However, my real dream when I was a child was to travel at the edge of the universe. This is the real reason why I studied physics and it’s still my final goal, with a hint of arrogance. During my lectures I try to make practical examples often at the border with science fiction. With exercises on black holes, wormholes, time machines, I am sure I can help motivate the students to tackle and study a difficult topic like general relativity.


- Can you tell us what is it that you do in your research lab, in words that non-academic people can understand? For example can you give us a simple introduction on your research on black holes?

My research topic is gravitational physics and I mainly concentrate on two topics. The first one is more theoretical and about the quantization of gravity. As I mention before I, with my collaborates, postdocs and scientists around the world, formulated a new theory of gravity with good properties at quantum level, and we are trying to understand what are potential implications and applications of the theory.

   The second one is about the fate of an observer when he/she jumps inside of a black. Does he/she reaches the centre of the black hole? We recently discovered that the black hole interior is like another Universe and nothing and/or nobody can reach the centre of the black hole.


- Can you explain to us in very basic terms what kind of impacts new physics research could have on our daily lives in the near future? What is the next big thing in physics?

I am a theoretical physicist and I am more interested in understanding nature, not in applied physics. However, we have experienced in the past that everything initially only has theoretical implications in the everyday life. You can think of Maxwell's equations for the electromagnetic interactions and the countless number of applications in our life: mobile telephones, electric engines, home appliances, etc. You can think that in the future we will have a telephone using gravitational waves instead of electromagnetic waves, or spacecrafts traveling faster than light, etc.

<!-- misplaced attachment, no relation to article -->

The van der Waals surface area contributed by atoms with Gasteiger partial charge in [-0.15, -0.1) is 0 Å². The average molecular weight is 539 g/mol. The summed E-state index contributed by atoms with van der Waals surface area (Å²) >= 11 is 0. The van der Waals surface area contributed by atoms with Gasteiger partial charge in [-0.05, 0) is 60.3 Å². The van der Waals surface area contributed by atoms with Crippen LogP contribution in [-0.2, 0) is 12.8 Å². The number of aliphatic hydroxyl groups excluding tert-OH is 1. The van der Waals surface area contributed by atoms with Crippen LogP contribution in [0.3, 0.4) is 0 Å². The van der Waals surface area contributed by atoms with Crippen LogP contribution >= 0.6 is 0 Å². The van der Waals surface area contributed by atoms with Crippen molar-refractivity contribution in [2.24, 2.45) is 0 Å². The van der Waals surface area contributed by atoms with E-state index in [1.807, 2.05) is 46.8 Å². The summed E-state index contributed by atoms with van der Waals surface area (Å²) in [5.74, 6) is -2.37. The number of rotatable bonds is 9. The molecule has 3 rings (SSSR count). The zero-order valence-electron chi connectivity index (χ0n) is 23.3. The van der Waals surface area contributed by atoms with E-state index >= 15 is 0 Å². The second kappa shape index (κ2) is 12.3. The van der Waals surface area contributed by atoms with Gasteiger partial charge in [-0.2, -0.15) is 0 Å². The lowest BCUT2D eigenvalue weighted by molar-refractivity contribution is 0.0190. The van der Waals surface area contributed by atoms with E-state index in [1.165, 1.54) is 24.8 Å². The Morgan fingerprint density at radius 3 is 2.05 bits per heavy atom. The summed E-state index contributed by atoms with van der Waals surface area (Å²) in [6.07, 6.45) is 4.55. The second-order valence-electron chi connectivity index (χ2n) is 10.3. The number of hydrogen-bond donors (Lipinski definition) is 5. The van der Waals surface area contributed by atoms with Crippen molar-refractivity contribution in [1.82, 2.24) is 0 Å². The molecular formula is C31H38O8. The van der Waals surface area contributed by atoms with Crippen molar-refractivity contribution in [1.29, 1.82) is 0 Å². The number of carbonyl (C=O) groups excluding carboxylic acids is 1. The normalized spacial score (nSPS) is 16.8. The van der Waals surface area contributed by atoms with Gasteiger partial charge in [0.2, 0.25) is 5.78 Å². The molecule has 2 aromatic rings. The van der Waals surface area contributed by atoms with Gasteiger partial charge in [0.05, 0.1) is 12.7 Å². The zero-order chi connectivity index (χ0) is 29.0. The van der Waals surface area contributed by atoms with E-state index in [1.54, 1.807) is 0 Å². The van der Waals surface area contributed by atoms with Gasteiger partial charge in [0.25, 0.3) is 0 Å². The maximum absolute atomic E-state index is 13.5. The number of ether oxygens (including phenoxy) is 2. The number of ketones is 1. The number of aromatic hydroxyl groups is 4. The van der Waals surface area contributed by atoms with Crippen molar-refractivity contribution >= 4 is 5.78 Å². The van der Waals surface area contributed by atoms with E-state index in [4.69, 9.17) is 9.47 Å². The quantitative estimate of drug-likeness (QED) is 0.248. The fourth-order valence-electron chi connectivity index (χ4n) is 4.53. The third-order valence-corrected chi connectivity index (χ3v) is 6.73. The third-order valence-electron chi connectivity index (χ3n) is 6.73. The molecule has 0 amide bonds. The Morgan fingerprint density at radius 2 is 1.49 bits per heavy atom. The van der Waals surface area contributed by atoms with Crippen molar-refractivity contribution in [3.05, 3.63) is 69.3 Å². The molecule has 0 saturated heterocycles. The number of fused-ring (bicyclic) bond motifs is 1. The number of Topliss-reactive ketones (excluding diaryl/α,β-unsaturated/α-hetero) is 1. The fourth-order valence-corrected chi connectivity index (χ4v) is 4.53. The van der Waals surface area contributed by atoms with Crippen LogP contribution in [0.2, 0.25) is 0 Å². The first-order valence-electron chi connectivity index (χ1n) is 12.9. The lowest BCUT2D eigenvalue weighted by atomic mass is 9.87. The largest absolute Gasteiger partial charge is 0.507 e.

"Don’t think about career, only search for the truth. Truth is independent from schools 
or prestigious positions. Search for the truth always."

- How do you feel about being a life-tutor at the residential college here?

In the last semester I taught general relativity, and I was really impressed by the level of students. I have a student working with me now, and I will be happy to have more in the future. It is only collaborating with other people and in particular young and curious students that we can make a big step forward. Passion is alive in young people and passion is the most important feature of a good scientist.


- Does your research often bring you to work with other scientists in different disciplines than yours? How easy/difficult is it to collaborate with researchers from different fields?

In the past I have collaborated with people involved in different topics, but always in Physics and not that far from my topic. However, I can not exclude to collaborate with Mathematicians in the next future because of interesting topics that came out recently. Moreover, it should be great to collaborate with engineers or Biologists, and/or the military department. I can not exclude, at least on my side, this kind of collaborations.  Finally, recently with Prof. Man Hong we decided to hire a postdoc working in between gravity and quantum information.


- Do you miss anything from your home place, and did you have any difficulties adjusting to life in China when you first arrived?

Basically, I do not miss anything, but I am here in China with my wife and my three-year-old twins, and sometimes we feel alone far away from our parents, friends, and relatives. We must face every problem without any help at all in the everyday life. Everything for us has a cost.


- If you had a message for the physics community around the world, what would it be?

Don’t think about career, only search for the truth. Truth is independent from schools or prestigious positions. Search for the truth always.